6. Reproductive and neurobehavioral effects of amaranth administered to mice in drinking water.

    Science.gov (United States)

    Tanaka, T

    1993-01-01

    The color additive amaranth was given in the drinking water at levels of 0 (control), 0.025, 0.075, and 0.225% from 5 weeks of age in F0 generation until F1 generation mice were weaned, with selected reproductive, developmental and behavioral parameters being measured. Amaranth had little adverse effect upon litter size, litter weight and sex ratio. Average body weight in both sexes of the F1 mice was significantly increased in the 0.025% group in both sexes. Survival index at postnatal day (PND) 21 was reduced in the 0.025% amaranth group. For the neurobehavioral parameters, surface righting at PND 4 in female offspring and olfactory orientation in both sexes were significantly affected by treatment. Several parameters of movement activity of male offspring at 3 weeks of age were affected in amaranth 0.075% group, but those of female offspring were similar in all groups. The dose levels of amaranth in this study produced a little adverse effect on behavioral development in mice.

  7. The impact of repeated organophosphorus pesticide exposure on biomarkers and neurobehavioral outcomes among adolescent pesticide applicators

    Science.gov (United States)

    Ismail, Ahmed A.; Wang, Kai; Olson, James R.; Bonner, Matthew R.; Hendy, Olfat; Rasoul, Gaafar Abdel; Rohlman, Diane S.

    2017-01-01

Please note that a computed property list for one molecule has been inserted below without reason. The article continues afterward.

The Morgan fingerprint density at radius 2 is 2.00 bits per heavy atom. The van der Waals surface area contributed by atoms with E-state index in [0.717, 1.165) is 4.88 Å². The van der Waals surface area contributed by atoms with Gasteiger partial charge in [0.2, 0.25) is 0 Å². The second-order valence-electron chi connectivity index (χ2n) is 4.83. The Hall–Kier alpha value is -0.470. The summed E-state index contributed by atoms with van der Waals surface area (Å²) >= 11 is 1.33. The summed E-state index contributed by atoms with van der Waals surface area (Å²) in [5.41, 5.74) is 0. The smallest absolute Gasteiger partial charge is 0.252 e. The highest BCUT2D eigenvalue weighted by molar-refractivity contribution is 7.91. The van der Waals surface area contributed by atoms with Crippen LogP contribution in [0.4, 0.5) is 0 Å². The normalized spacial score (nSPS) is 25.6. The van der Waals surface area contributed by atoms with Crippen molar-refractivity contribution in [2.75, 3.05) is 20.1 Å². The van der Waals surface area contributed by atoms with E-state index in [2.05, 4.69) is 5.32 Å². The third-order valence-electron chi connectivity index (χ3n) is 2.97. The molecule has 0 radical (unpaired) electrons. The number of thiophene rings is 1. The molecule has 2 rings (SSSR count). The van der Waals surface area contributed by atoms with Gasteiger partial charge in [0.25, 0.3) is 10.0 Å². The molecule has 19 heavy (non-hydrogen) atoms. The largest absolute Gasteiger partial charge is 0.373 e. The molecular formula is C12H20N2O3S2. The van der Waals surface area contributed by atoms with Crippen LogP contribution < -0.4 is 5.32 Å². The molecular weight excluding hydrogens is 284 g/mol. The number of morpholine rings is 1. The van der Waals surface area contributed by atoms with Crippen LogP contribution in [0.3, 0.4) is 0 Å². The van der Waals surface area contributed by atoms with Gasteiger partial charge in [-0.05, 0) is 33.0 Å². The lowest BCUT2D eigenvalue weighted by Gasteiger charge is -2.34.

Egyptian adolescents are hired as seasonal workers to apply pesticides to the cotton crop and may perform this occupation for several years. However, few studies examined the effects of repeated pesticide exposure on health outcomes The goal of this study was to determine the impact of repeated pesticide exposure on neurobehavioral (NB) performance and biomarkers of exposure (urinary metabolite) and effect (cholinesterase activity). Eighty-four adolescents from two field stations in Menoufia, Egypt, were examined four times: before and during pesticide application season in 2010 and again before and during application season in 2011. At each of the four time points, participants completed a questionnaire, performed an NB test battery, and were assessed for urinary levels of the chlorpyrifos metabolite TCPy (3,5,6-trichloro-2-pyridinol) and blood cholinesterase activity. Following the study cohort over two consecutive pesticide application seasons revealed that TCPy levels significantly increased following exposure, and returned to baseline levels following the end of the application season. Blood butyryl cholinesterase activity exhibited a similar pattern. Although NB outcomes displayed learning and practice effects over time, deficits in performance were significantly associated with increased TCPy levels with reduction in the number of NB measures showing improvement over time. Biomarkers of exposure and effect demonstrated changes associated with pesticide application and recovery after application ended. Deficits in NB performance were correlated with elevated pesticide exposure. Data demonstrated that repeated pesticide exposure may exert a long-term adverse impact on human health. PMID:28880741